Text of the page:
Friday, September 29, 2017

Time Rift

    The lights dim.  I seat her
    At our table.  I am younger
    Then, smiling, full of music –   
    Singing softly so only she
    Can hear – smiling and she
    Smiles too, catching her breath
    As she does.  Beauty is thrown

    Down and we take it up.  Which
    Ever way we turn the light’s
    Brighten.  Then comes the drum,
    Cymbals, sax and trumpet.  Then
    Keys thunder and outside rain
    Begins to fall.  We step out
    In night-air crisp and wet

    Hiding tears she shed on a
    Night I'll never see again --
    Nor smile -- nor hear her
    Catching her breath as all
    About us thunders in my ears  --
    Leaving me singing songs
    She'll never hear.

Dust Swirling

    She’d say I loved her blind-
    Eyed, not seeing her as she
    Actually was, full of flaws,        
    Mistakes, bad memories,
    And she’d smile sadly while
    I dismissed her assessment,
    Her inability to see herself as

    I knew her to be then and would
    Be for a brief time yet.  Could
    I have told her more? She
    Drowsed through those many
    Years, barely hearing – sleeping
    The time as it slipped past, not
    Rousing to hear me say whatever

    I would, having heard it so many
    Times before.  She held my arm
    As we slowly walked through
    Those many doors to hear
    Again there was no time nor
    Strength to keep us beyond   
    Those few remaining dreams.

Friday, September 1, 2017

On the poem “Suddenly in December” by Rolf Jacobsen

On the poem “Suddenly in December” by Rolf Jacobsen       

I received North in the World by UPS a few moments ago.  I went immediately to some of the last poems he may have written:

In the last section, “from Night Watch,” is the poem “Suddenly. In December”.  Here are some excerpts

    . . . It all went so fast.  Two staring eyes.  Words
    I couldn’t catch, that you said over and over.
    And suddenly nothing more.  You slept.

    . . . Quick as a switch flicking off,
    the tracings behind the eye flash out,
    wiped from the slate of life-span.  Or maybe not?
    Your new dress, my face and our old stairs
    and everything you brought to this house.  Is it gone
        – under the snow.  Under the wreath of cedar?

    Dear friend, where is our happiness now,
    your good hands, your young smile,
    your hair’s wreath of light on your forehead and that
    girlish glint in your eye, your spirit and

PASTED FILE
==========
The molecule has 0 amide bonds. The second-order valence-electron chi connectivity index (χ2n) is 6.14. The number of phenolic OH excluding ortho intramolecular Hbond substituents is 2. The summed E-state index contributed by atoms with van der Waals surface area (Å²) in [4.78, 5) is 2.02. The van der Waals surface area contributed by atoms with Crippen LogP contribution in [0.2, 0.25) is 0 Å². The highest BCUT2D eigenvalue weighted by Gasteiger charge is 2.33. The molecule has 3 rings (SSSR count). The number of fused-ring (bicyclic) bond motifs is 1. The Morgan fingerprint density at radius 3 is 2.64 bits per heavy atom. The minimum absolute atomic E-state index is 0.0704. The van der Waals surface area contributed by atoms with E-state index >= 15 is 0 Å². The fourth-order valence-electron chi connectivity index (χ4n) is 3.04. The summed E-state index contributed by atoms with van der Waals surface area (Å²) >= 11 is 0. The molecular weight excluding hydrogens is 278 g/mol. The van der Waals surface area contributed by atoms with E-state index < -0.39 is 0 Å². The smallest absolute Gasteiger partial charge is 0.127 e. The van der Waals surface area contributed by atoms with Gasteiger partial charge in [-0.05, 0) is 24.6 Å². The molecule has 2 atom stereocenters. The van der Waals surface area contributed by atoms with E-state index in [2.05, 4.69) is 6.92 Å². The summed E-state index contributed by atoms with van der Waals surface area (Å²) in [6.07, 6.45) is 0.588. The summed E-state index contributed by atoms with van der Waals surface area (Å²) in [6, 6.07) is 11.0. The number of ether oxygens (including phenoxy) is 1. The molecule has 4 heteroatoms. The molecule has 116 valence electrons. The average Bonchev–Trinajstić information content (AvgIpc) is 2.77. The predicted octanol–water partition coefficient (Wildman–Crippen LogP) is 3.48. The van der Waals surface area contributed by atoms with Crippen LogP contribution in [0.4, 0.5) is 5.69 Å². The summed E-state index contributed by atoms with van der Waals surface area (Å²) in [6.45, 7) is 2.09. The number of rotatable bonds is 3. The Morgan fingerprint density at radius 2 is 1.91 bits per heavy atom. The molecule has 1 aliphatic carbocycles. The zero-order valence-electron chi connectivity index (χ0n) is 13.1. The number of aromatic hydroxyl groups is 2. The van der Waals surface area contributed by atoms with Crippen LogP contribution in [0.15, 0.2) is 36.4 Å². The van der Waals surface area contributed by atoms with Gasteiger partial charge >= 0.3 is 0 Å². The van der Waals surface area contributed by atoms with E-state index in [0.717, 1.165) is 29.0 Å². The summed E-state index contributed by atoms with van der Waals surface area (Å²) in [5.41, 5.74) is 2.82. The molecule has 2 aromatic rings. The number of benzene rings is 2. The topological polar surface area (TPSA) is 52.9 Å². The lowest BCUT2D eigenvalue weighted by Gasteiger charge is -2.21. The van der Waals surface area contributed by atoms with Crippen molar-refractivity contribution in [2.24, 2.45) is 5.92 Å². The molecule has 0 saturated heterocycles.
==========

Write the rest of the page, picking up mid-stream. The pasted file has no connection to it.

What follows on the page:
steady abundance of life and hope?

    . . . Companion beyond death.  Take me down with you.
    Side by side, let us see the unknown.
    It’s so desolate here and the days are growing dark.
    The words are few now and no one’s listening anymore.
    Dearest, you who are sleeping.  Eurydice.
        – Under the snow.  Under the wreath of cedar.

On page 287 is a note saying “This poem begins a suite of poems from the book Nattapent (Night Watch) that deals with the death of Jacobsen’s wife, Petra, and his memories of their marriage.  Petra Tendo was born in 1912.  She and Rolf Jacobsen probably met in late 1937 or early 1938; they were married on 21 December 1940 (see the poem “Barbed-wire Winter”), and she took his surname.  She died on 2 December 1983.”

Susan was born 6 December 1944 and died 4 July 2015; so she didn’t live quite as long as Petra.  In Petra’s case “It all went so fast.”  Susan’s death was much more drawn out.  The things the doctors did were of no help.  There were not “two staring eyes” in Susan’s case.  She died with her eyes closed.  There were not “words, I couldn’t catch, that you said over and over.”  Instead she hummed melodically, more musically than she ever had when she was healthy.

Jacobsen wrote “Quick as a switch flicking off, / the tracings behind the eye flash out, / wiped from the slate of a life-span.  Or maybe not?”   Jacobsen had become a Catholic at some point, but how strong is anyone’s faith when something like this happens.  It was enough for me that Susan’s faith was strong throughout her final days.  As for me, “maybe not.”

As to the merits of this poem, or at least the translation of this poem, it is hard for me to be objective, but maybe I don’t need to be.  According to “In his last book, Nattapent (1995), Jacobsen recalled their [his and Penta’s] life together: ‘Whoever loves for years / hasn’t lived in vain.’  Mostly due to these touching poems, the collection became a bestseller.”

Jacobsen wrote,  “Companion beyond death. / Take me down with you. / Side by side, let us see the unknown,” But he died February 20, 1994, more than 10 years after Petra died. 

Wonder Woman Dream

    Susan ran after me, “Larry, Larry!”
    I turned back and she thrust
    Wonder Woman at me.  I took
    It and as I did woke and puzzled
    Over the comic.  I had never . . .
    But I had called her Wonder Woman
    At times.  She once raced after

    A mugger in a parking lot and
    Grabbed her purse.  He slammed
    His door on her arm several times
    To make her let go.  She was still
    Furious when she got home.  She
    Suffered more than most but
    Endured as long as she could

    Do so decently.  After that she
    Stoically let go.  I could see the
    Cover but an instant before
    Waking, wondered what it
    Was she meant.  It seemed
    Unlikely she’d remind me not to
    Forget.  Unlikely also she’d

    Want me to toughen up – just the
    Reverse.  I scowled once in the
    Forest when we were approached by
    Two men.  Susan had not yet been
    Damaged by disease.  I didn’t trust
    Their conversation and kept my hand
    On the handle of my Colt until they,
    Fidgeting, moved on.  Susan berated
    Me for my suspicious mind, and for
    The chip she swore I always wore.
    I held my peace, keeping still as we
    Moved ahead, looking over my shoulder
    As we did, dreading the impalpable
    I feared racing toward us from behind.